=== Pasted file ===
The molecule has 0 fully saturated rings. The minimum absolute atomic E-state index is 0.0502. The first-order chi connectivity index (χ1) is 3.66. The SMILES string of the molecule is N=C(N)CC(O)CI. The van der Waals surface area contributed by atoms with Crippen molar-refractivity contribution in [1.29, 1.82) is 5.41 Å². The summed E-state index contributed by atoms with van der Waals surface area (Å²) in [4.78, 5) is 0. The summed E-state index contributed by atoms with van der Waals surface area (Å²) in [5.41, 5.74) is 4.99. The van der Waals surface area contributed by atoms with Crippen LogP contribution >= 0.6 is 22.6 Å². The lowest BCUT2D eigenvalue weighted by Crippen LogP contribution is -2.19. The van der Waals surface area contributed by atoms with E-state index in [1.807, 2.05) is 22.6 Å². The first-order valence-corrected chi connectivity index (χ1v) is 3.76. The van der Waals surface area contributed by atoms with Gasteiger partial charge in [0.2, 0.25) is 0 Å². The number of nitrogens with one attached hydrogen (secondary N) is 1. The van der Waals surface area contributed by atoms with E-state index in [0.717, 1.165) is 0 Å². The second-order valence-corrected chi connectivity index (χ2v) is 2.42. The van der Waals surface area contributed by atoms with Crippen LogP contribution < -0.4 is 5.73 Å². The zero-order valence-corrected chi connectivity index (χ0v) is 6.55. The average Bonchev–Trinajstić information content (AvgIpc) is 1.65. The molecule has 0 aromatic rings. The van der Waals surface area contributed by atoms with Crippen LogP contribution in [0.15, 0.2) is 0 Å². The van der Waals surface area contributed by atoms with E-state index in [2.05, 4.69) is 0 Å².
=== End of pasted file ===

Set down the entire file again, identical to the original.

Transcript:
The molecule has 0 fully saturated rings. The minimum absolute atomic E-state index is 0.0502. The first-order chi connectivity index (χ1) is 3.66. The SMILES string of the molecule is N=C(N)CC(O)CI. The van der Waals surface area contributed by atoms with Crippen molar-refractivity contribution in [1.29, 1.82) is 5.41 Å². The summed E-state index contributed by atoms with van der Waals surface area (Å²) in [4.78, 5) is 0. The summed E-state index contributed by atoms with van der Waals surface area (Å²) in [5.41, 5.74) is 4.99. The van der Waals surface area contributed by atoms with Crippen LogP contribution >= 0.6 is 22.6 Å². The lowest BCUT2D eigenvalue weighted by Crippen LogP contribution is -2.19. The van der Waals surface area contributed by atoms with E-state index in [1.807, 2.05) is 22.6 Å². The first-order valence-corrected chi connectivity index (χ1v) is 3.76. The van der Waals surface area contributed by atoms with Gasteiger partial charge in [0.2, 0.25) is 0 Å². The number of nitrogens with one attached hydrogen (secondary N) is 1. The van der Waals surface area contributed by atoms with E-state index in [0.717, 1.165) is 0 Å². The second-order valence-corrected chi connectivity index (χ2v) is 2.42. The van der Waals surface area contributed by atoms with Crippen LogP contribution < -0.4 is 5.73 Å². The zero-order valence-corrected chi connectivity index (χ0v) is 6.55. The average Bonchev–Trinajstić information content (AvgIpc) is 1.65. The molecule has 0 aromatic rings. The van der Waals surface area contributed by atoms with Crippen LogP contribution in [0.15, 0.2) is 0 Å². The van der Waals surface area contributed by atoms with E-state index in [2.05, 4.69) is 0 Å².